China released a contingency guideline on Nov 14 for handling local government debt problems, a move that analysts said is part of the country’s fiscal reform to strengthen budget management and prevent its government debts from ballooning.
The guideline specifies for the first time four types of “debt risk events” and corresponding emergency responses. Local governments will take full responsibility for paying debt through such emergency measures as scaling down infrastructure investment, reducing government expenditures, making use of land sales and selling assets.
It also sent a warning to local governments that they would not be bailed out in the event of any local debt crisis.
In addition, officials and bank managers responsible for any crisis would be held accountable.
The implementation of the guideline will help improve the capabilities of local governments in the monitoring and early warning of risks and ensure that no regional financial crisis would erupt, according to a statement by the Ministry of Finance on Nov 14.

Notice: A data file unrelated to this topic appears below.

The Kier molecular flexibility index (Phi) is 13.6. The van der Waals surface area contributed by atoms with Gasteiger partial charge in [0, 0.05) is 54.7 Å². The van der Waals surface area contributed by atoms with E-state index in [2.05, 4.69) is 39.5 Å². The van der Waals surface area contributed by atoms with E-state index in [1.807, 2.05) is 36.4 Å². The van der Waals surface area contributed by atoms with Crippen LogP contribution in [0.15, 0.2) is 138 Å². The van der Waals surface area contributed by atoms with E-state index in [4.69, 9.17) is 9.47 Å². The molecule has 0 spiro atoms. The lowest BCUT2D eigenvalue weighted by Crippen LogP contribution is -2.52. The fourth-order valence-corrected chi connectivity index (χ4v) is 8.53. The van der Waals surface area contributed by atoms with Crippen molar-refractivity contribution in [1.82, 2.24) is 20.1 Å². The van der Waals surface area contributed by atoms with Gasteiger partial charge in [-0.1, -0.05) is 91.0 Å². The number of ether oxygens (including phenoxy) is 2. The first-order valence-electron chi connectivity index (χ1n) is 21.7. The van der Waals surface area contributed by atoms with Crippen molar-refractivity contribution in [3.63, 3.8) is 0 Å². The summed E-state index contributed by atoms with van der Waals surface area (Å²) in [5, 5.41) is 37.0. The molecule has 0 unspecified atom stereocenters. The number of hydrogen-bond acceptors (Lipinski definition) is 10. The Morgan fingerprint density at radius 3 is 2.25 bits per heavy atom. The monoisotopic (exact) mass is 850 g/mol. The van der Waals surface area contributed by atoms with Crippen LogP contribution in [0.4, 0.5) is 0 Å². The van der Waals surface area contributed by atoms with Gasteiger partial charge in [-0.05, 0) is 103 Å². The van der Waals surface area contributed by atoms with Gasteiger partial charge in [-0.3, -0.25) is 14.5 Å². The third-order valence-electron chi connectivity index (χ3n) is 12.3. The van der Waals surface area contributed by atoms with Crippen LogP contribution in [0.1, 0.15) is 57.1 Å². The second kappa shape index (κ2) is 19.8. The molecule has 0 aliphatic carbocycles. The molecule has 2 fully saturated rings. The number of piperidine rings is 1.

“The guideline is part of the country’s consistent budgetary balance strategy in recent years,” said Dong Yuping, an economist of the Institute of Finance and Banking at the Chinese Academy of Social Sciences. “It does not mean there is any imminent danger of debt crisis eruption.”
China’s local government debt totaled 16 trillion yuan ($2.34 trillion) at the end of 2015. Even if the central government debt is taken into account, the ratio of China’s government debt to GDP remains low, analysts said.
China began trying to put local government debt under control soon after the implementation of the country’s massive 4 trillion yuan stimulus plan in late 2008, which led to a strong rise in local government borrowing.
In 2009, China issued a document to strictly control local financing platforms, such as city investment companies, that were used by local governments to circumvent central regulation and borrow. To meet the financing demand of the local governments, China revised the Budget Law in 2014, after which local government could directly issue bonds.